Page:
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LeBron James officially endorses Hillary Clinton for president

LeBron James accepts the award for best male athlete at July’s ESPY awards. (Chris Pizzello/Invision/Associated Press)

LeBron James made it official Sunday: He is endorsing Hillary Clinton for president.

The Cavaliers forward, one of the world’s biggest sports stars, threw his support behind the Democratic candidate in an essay published online by Business Insider and set to run in print editions of the Akron (Ohio) Beacon Journal.

“I support Hillary because she will build on the legacy of my good friend, President Barack Obama,” James wrote. “I believe in what President Obama has done for our country and support her commitment to continuing that legacy.”

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Coming from a native of Akron and an icon in Cleveland, which got its first major professional team championship in 52 years when the Cavs won the NBA crown in June, James’s endorsement could carry significant weight and affect the presidential race in that state and beyond. Ohio is among the swing states considered still up for grabs between Clinton and Republican candidate Donald Trump, and it has voted for the winner in every presidential election since 1960.

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Calling Clinton “a champion for children and their futures,” James looked back to his own impoverished childhood in his essay, and he emphasized his efforts to improve the lives of young people in his hometown. The LeBron James Family Foundation helps children, and some of their parents, reach academic goals, with the promise of a scholarship to the University of Akron for as many as 2,300 at-risk kids.

“A lot of them didn’t think college was for them, but now I hear they want to become things like doctors and business owners,” James wrote. “We even have a future astrophysicist. I can’t wait to see how far these kids can go.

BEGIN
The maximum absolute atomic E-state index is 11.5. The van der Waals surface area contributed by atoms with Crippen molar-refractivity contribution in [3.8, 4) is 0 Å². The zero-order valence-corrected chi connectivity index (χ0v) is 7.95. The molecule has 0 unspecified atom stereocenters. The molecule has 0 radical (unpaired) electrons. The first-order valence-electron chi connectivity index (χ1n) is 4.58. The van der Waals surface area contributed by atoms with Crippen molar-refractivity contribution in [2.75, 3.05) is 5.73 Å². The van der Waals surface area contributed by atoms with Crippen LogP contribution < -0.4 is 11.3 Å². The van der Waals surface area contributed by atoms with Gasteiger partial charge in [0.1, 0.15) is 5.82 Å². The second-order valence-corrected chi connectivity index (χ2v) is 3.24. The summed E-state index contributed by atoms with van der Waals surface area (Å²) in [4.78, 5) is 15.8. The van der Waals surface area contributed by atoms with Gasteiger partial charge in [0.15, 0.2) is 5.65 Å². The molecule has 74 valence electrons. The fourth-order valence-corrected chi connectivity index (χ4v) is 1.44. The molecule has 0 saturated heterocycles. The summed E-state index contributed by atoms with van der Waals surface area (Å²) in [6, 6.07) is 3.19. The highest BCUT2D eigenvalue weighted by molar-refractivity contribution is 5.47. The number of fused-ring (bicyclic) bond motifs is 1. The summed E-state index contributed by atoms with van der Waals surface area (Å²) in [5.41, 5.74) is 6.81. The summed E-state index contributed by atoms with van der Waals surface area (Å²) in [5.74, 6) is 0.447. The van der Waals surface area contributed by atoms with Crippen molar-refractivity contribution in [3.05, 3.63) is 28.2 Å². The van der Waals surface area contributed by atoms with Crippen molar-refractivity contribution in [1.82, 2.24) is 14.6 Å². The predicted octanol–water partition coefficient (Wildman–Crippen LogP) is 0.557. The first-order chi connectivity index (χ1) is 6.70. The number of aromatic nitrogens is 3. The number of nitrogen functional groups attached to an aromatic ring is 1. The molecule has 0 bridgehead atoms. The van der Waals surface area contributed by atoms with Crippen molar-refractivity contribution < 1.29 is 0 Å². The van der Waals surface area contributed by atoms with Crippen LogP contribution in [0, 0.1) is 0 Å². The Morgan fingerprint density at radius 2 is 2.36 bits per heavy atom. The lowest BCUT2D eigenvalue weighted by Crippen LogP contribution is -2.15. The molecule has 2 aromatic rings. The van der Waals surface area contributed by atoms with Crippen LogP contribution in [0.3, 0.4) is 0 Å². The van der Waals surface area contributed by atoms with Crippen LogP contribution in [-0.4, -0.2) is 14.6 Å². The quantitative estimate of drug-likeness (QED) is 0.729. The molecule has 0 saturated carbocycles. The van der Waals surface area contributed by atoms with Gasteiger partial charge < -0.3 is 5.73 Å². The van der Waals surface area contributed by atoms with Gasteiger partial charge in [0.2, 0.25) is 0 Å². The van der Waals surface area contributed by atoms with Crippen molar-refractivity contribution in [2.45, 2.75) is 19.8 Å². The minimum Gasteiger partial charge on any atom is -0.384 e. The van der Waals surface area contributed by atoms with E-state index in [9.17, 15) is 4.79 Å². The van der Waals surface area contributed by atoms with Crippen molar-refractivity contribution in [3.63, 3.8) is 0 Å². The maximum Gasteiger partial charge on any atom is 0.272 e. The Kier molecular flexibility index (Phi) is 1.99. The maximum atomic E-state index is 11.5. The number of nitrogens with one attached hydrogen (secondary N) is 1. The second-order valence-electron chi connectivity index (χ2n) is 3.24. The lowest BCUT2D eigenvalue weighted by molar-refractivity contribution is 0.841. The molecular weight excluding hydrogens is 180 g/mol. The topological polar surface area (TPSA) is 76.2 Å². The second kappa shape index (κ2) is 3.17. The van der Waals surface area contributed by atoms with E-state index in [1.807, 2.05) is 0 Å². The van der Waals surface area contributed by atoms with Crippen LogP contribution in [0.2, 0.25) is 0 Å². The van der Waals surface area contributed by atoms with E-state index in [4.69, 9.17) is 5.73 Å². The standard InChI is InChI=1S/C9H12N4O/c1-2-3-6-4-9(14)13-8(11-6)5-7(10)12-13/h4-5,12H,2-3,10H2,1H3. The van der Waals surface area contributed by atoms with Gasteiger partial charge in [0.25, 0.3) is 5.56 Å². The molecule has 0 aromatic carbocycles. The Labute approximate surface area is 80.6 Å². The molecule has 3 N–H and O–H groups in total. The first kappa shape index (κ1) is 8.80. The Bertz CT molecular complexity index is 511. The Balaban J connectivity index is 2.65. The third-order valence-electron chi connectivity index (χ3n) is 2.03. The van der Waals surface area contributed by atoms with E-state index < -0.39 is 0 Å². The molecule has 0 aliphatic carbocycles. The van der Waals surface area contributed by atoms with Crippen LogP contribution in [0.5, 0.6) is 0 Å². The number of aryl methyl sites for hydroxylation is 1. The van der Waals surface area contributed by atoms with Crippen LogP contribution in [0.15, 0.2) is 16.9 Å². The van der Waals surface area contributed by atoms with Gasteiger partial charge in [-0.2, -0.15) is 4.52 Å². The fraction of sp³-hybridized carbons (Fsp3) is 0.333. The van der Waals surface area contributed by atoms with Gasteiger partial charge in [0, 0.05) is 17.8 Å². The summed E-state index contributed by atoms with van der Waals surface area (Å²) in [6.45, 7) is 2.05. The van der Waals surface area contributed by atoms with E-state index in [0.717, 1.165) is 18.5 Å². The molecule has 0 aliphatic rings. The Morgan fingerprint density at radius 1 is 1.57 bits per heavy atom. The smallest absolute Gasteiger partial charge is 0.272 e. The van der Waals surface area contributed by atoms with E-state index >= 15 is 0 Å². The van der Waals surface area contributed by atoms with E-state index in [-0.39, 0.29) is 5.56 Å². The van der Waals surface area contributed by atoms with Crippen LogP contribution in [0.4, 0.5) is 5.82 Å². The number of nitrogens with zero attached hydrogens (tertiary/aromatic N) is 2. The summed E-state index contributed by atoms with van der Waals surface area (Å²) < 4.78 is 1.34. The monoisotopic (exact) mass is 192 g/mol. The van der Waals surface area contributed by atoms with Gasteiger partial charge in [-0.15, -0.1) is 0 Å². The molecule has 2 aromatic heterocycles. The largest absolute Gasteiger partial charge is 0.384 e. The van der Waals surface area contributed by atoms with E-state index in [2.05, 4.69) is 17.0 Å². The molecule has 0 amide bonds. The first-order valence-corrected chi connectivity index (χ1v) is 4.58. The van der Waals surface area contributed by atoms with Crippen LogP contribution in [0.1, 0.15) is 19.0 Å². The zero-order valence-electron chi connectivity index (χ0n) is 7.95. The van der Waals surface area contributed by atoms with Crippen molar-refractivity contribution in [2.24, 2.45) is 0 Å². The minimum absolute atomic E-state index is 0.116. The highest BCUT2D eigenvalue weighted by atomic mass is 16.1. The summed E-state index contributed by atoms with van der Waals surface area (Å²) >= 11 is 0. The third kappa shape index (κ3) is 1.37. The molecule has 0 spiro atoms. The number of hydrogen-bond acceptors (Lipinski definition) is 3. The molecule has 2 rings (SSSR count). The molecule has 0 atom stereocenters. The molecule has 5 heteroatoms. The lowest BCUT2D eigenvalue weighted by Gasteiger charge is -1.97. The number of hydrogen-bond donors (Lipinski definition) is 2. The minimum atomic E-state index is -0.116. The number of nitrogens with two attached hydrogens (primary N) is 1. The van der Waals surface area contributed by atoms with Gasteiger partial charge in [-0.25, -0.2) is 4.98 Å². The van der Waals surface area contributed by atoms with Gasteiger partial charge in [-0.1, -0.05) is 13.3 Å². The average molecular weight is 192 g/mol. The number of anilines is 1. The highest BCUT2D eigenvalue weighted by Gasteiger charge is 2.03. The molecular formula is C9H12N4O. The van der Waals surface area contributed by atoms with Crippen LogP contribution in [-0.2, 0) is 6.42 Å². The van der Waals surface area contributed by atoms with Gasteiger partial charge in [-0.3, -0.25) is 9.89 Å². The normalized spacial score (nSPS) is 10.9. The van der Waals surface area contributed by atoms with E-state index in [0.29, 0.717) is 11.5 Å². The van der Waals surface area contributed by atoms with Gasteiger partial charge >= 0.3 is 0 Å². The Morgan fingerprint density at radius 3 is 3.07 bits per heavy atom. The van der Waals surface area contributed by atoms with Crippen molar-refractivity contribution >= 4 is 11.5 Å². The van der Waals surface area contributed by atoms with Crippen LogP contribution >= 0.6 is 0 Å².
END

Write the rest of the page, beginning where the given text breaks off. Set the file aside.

“I also tell all my kids how important it is that they give back to the community. … And it takes everyone working together to create real change,” the four-time NBA MVP added. “When I look at this year’s presidential race, it’s clear which candidate believes the same thing. Only one person running truly understands the struggles of an Akron child born into poverty.”

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The focus on at-risk children and “rebuilding our communities,” James wrote, is part of arriving at a solution to “the violence, of every kind, the African-American community is experiencing in our streets and seeing on our TVs.” In July, James, along with his close friends, and fellow NBA superstars, Carmelo Anthony, Dwyane Wade and Chris Paul, stood onstage at the ESPY Awards and issued a “call to action,” encouraging other athletes to get more involved in their communities and help bring positive change to the country.

At the Cavs’ media day last week, James told reporters, “I’m not a politician, but I’ve lived this life and I’ve got a family, and what scares me is my kids growing up in this society right now, where innocent lives are being taken and it seems like nothing is being done.” He added, “I’m not up here saying all police are bad, because they’re not. I’m not up here saying that all kids are great and all adults are great, because they’re not. But at the same time, all lives do matter.”

“I am not a politician, I don’t know everything it will take finally to end the violence,” James said in his essay. “But I do know we need a president who brings us together and keeps us unified. Policies and ideas that divide us more are not the solution. We must all stand together — no matter where we are from or the color of our skin. And Hillary is running on the message of hope and unity that we need.”